The Centers for Disease Control and Prevention (CDC) recommends COVID-19 vaccination for everyone age 5 and older to reduce the risk of getting and spreading COVID-19. The vaccines are safe and highly effective at preventing severe illness, hospitalization and death from COVID.
Since April 2021, however, increased cases of myocarditis — an inflammation of the heart muscle — have been reported in the U.S. after people received either the Pfizer or Moderna COVID-19 vaccine, particularly in children and young adults. This leaves many parents wondering how worried they should be about this rare side effect.
What is myocarditis?
Myocarditis is inflammation of the heart muscle responsible for pumping blood in and out of the heart. The inflammation can reduce the heart's ability to pump and cause rapid or abnormal heart rhythms, also known as arrhythmias. Symptoms can include shortness of breath, chest pain, fatigue and a rapid or irregular heartbeat.
Most of the individuals who developed the condition after receiving a COVID-19 vaccine are male adolescents and young adults. The condition often occurs after the second dose and typically appears within a week of vaccination.
“Myocarditis appears to be an extremely rare side effect of the COVID-19 vaccine,” says Dr. Justin Parizo, a cardiologist affiliated with Sharp Memorial Hospital. “When this rare event occurs, the vast majority of people experience mild symptoms, and the disease resolves without treatment.”
What are the risks of myocarditis?
It’s understandable to worry about a side effect that could affect the heart. But before choosing not to vaccinate, it’s important to weigh the risks of myocarditis with the risks of COVID-19, Dr. Parizo says.
Parents should consider the following:
- While it’s true that children and young adults have been less affected by COVID-19, there are many within these age groups who have gotten very sick and even died from COVID-19. In 2020, COVID-19 was a top 10 cause of death for children ages 5 to 11, and thousands of children have been hospitalized from the disease. Additionally, even children with no symptoms from COVID-19 can — and have — developed lasting symptoms or “long-haul COVID” weeks to months later.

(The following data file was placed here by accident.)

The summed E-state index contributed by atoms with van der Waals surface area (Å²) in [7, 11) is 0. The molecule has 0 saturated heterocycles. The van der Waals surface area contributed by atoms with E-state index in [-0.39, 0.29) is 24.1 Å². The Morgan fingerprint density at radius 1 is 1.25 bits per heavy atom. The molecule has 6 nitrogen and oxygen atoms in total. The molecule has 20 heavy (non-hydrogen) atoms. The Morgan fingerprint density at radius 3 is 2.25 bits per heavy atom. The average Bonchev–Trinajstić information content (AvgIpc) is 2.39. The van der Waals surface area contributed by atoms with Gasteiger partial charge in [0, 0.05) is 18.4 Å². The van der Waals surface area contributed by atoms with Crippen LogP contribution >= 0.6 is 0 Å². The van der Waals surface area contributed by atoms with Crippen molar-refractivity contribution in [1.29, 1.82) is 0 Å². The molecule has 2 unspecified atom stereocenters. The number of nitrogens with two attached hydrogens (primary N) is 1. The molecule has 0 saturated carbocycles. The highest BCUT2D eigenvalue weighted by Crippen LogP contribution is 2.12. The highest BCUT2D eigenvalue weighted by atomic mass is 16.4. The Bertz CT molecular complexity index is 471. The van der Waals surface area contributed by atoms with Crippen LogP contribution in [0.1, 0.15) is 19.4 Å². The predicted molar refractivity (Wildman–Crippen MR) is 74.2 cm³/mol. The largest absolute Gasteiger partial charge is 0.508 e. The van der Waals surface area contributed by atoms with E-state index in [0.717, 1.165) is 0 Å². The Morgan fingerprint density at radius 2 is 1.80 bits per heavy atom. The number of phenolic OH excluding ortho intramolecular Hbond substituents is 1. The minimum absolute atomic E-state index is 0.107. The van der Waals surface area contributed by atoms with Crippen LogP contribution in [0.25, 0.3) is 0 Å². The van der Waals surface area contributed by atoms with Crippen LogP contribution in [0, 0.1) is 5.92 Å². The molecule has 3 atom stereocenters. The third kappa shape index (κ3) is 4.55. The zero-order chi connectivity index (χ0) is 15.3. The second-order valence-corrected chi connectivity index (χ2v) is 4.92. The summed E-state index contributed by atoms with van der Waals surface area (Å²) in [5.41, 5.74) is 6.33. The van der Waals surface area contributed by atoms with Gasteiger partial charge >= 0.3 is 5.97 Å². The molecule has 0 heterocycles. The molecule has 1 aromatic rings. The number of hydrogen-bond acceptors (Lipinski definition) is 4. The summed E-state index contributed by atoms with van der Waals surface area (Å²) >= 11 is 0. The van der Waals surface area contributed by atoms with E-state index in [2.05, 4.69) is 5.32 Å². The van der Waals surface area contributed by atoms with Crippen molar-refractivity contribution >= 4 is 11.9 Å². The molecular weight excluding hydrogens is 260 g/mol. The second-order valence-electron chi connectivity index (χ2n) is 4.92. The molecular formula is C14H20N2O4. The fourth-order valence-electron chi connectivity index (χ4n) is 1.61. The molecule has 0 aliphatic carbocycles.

- Long before the pandemic, thousands of cases of myocarditis were diagnosed in the U.S. and around the world each year, often triggered by typically benign viral infections. SARS-CoV-2, the virus that causes COVID-19, can trigger it as well. Other causes include bacterial infections, autoimmune diseases, and adverse reactions to medications and toxins.
- As of Dec. 15, 2021, more than 486 million doses of COVID-19 vaccines have been given in the U.S. And, as of Dec. 17, 2021, 2,168 cases of myocarditis among people age 30 and younger were reported to the Vaccine Adverse Event Reporting System (VAERS). However, identifying the cause of myocarditis can be very difficult and, while temporally associated with receiving a COVID-19 vaccine, further investigation is required to better understand the cause.
- If someone gets COVID-19, they are approximately 16 times more likely to develop myocarditis than individuals who don’t get the illness, according to the CDC, while the best data available suggests that people who receive the vaccine are approximately two to three times more likely to develop myocarditis than individuals who don’t receive the vaccine. And the risks to the heart from COVID-19 infection can be more severe.
Dr. Parizo joins other experts in recommending that getting vaccinated is the right health decision for both children and young adults. Individuals who are vaccinated can more safely go to school, play sports and be with their friends and families, he says, all of which are important for health and well-being.
“It’s understandable that some parents fear having their child vaccinated,” says Dr. Parizo. “The potential negative effects of a bad case of COVID-19 are far riskier than the minimal risk of developing myocarditis after vaccination as a result of getting the disease.”